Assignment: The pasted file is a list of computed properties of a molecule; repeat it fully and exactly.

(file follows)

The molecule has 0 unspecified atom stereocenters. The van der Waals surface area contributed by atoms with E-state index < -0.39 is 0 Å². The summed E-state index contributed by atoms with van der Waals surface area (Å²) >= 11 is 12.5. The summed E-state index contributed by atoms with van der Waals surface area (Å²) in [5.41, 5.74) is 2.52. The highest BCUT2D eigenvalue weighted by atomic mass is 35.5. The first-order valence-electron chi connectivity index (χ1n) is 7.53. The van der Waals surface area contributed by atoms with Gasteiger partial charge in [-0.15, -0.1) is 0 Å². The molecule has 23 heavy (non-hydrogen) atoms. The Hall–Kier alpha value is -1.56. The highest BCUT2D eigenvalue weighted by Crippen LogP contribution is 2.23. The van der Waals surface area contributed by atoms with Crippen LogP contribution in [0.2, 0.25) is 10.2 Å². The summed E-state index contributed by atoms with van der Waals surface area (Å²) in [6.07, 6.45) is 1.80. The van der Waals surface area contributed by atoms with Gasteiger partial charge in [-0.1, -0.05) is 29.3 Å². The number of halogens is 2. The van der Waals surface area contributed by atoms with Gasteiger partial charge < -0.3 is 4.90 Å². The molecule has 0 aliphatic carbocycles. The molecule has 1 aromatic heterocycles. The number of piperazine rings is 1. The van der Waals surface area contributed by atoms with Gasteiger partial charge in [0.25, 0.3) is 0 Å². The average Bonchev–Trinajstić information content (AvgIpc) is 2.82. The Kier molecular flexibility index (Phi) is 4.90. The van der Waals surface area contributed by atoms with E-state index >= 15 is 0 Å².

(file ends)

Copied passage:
The molecule has 0 unspecified atom stereocenters. The van der Waals surface area contributed by atoms with E-state index < -0.39 is 0 Å². The summed E-state index contributed by atoms with van der Waals surface area (Å²) >= 11 is 12.5. The summed E-state index contributed by atoms with van der Waals surface area (Å²) in [5.41, 5.74) is 2.52. The highest BCUT2D eigenvalue weighted by atomic mass is 35.5. The first-order valence-electron chi connectivity index (χ1n) is 7.53. The van der Waals surface area contributed by atoms with Gasteiger partial charge in [-0.15, -0.1) is 0 Å². The molecule has 23 heavy (non-hydrogen) atoms. The Hall–Kier alpha value is -1.56. The highest BCUT2D eigenvalue weighted by Crippen LogP contribution is 2.23. The van der Waals surface area contributed by atoms with Crippen LogP contribution in [0.2, 0.25) is 10.2 Å². The summed E-state index contributed by atoms with van der Waals surface area (Å²) in [6.07, 6.45) is 1.80. The van der Waals surface area contributed by atoms with Gasteiger partial charge in [-0.1, -0.05) is 29.3 Å². The number of halogens is 2. The van der Waals surface area contributed by atoms with Gasteiger partial charge < -0.3 is 4.90 Å². The molecule has 0 aliphatic carbocycles. The molecule has 1 aromatic heterocycles. The number of piperazine rings is 1. The van der Waals surface area contributed by atoms with Gasteiger partial charge in [0.25, 0.3) is 0 Å². The average Bonchev–Trinajstić information content (AvgIpc) is 2.82. The Kier molecular flexibility index (Phi) is 4.90. The van der Waals surface area contributed by atoms with E-state index >= 15 is 0 Å².